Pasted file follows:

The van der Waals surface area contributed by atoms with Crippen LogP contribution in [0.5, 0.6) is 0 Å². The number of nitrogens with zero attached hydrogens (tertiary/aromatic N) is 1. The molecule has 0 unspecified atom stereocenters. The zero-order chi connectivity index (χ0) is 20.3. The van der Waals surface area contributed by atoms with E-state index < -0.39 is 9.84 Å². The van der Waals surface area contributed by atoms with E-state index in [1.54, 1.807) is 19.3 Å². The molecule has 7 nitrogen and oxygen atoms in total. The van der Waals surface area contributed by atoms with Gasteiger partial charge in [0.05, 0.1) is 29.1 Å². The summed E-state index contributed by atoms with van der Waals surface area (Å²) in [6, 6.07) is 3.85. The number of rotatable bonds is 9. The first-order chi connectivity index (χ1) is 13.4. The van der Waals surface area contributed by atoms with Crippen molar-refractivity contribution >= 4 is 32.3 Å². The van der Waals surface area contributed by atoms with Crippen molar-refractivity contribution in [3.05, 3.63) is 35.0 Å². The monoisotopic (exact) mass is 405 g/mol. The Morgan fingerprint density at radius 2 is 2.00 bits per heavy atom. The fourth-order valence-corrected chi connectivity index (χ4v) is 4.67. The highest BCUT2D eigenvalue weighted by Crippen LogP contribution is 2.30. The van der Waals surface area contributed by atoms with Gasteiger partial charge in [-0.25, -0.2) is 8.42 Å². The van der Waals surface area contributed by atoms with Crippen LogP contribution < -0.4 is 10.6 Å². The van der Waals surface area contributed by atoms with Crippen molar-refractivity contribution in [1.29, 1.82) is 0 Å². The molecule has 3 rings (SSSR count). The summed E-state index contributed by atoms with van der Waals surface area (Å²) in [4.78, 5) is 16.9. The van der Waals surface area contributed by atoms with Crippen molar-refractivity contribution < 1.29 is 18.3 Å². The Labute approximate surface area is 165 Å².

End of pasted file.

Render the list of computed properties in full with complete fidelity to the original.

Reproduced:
The van der Waals surface area contributed by atoms with Crippen LogP contribution in [0.5, 0.6) is 0 Å². The number of nitrogens with zero attached hydrogens (tertiary/aromatic N) is 1. The molecule has 0 unspecified atom stereocenters. The zero-order chi connectivity index (χ0) is 20.3. The van der Waals surface area contributed by atoms with E-state index < -0.39 is 9.84 Å². The van der Waals surface area contributed by atoms with E-state index in [1.54, 1.807) is 19.3 Å². The molecule has 7 nitrogen and oxygen atoms in total. The van der Waals surface area contributed by atoms with Gasteiger partial charge in [0.05, 0.1) is 29.1 Å². The summed E-state index contributed by atoms with van der Waals surface area (Å²) in [6, 6.07) is 3.85. The number of rotatable bonds is 9. The first-order chi connectivity index (χ1) is 13.4. The van der Waals surface area contributed by atoms with Crippen molar-refractivity contribution >= 4 is 32.3 Å². The van der Waals surface area contributed by atoms with Crippen molar-refractivity contribution in [3.05, 3.63) is 35.0 Å². The monoisotopic (exact) mass is 405 g/mol. The Morgan fingerprint density at radius 2 is 2.00 bits per heavy atom. The fourth-order valence-corrected chi connectivity index (χ4v) is 4.67. The highest BCUT2D eigenvalue weighted by Crippen LogP contribution is 2.30. The van der Waals surface area contributed by atoms with Gasteiger partial charge in [-0.25, -0.2) is 8.42 Å². The van der Waals surface area contributed by atoms with Crippen LogP contribution < -0.4 is 10.6 Å². The van der Waals surface area contributed by atoms with Crippen molar-refractivity contribution in [1.29, 1.82) is 0 Å². The molecule has 3 rings (SSSR count). The summed E-state index contributed by atoms with van der Waals surface area (Å²) in [4.78, 5) is 16.9. The van der Waals surface area contributed by atoms with Crippen molar-refractivity contribution < 1.29 is 18.3 Å². The Labute approximate surface area is 165 Å².